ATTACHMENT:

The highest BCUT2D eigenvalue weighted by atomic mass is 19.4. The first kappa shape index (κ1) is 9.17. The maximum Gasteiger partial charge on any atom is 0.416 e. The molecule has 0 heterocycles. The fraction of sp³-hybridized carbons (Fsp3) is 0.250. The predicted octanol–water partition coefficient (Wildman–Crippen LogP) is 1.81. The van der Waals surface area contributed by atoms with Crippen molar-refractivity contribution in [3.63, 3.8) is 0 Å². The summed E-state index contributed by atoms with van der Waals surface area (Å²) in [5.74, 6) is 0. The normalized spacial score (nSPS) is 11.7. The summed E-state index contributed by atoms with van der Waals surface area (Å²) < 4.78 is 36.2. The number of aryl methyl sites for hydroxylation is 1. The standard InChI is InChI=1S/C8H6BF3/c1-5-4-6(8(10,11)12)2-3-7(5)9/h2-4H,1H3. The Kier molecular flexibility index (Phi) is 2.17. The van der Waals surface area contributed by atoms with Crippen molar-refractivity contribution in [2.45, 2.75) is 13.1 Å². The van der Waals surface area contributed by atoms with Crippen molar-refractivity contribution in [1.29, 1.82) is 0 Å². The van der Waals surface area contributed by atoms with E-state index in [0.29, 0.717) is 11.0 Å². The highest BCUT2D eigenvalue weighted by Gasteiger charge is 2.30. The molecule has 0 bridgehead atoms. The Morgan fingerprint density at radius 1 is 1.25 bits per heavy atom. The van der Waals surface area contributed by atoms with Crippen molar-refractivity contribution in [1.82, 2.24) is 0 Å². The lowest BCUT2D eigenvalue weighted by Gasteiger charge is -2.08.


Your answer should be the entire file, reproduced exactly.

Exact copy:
The highest BCUT2D eigenvalue weighted by atomic mass is 19.4. The first kappa shape index (κ1) is 9.17. The maximum Gasteiger partial charge on any atom is 0.416 e. The molecule has 0 heterocycles. The fraction of sp³-hybridized carbons (Fsp3) is 0.250. The predicted octanol–water partition coefficient (Wildman–Crippen LogP) is 1.81. The van der Waals surface area contributed by atoms with Crippen molar-refractivity contribution in [3.63, 3.8) is 0 Å². The summed E-state index contributed by atoms with van der Waals surface area (Å²) in [5.74, 6) is 0. The normalized spacial score (nSPS) is 11.7. The summed E-state index contributed by atoms with van der Waals surface area (Å²) < 4.78 is 36.2. The number of aryl methyl sites for hydroxylation is 1. The standard InChI is InChI=1S/C8H6BF3/c1-5-4-6(8(10,11)12)2-3-7(5)9/h2-4H,1H3. The Kier molecular flexibility index (Phi) is 2.17. The van der Waals surface area contributed by atoms with Crippen molar-refractivity contribution in [2.45, 2.75) is 13.1 Å². The van der Waals surface area contributed by atoms with Crippen molar-refractivity contribution in [1.29, 1.82) is 0 Å². The van der Waals surface area contributed by atoms with E-state index in [0.29, 0.717) is 11.0 Å². The highest BCUT2D eigenvalue weighted by Gasteiger charge is 2.30. The molecule has 0 bridgehead atoms. The Morgan fingerprint density at radius 1 is 1.25 bits per heavy atom. The van der Waals surface area contributed by atoms with Crippen molar-refractivity contribution in [1.82, 2.24) is 0 Å². The lowest BCUT2D eigenvalue weighted by Gasteiger charge is -2.08.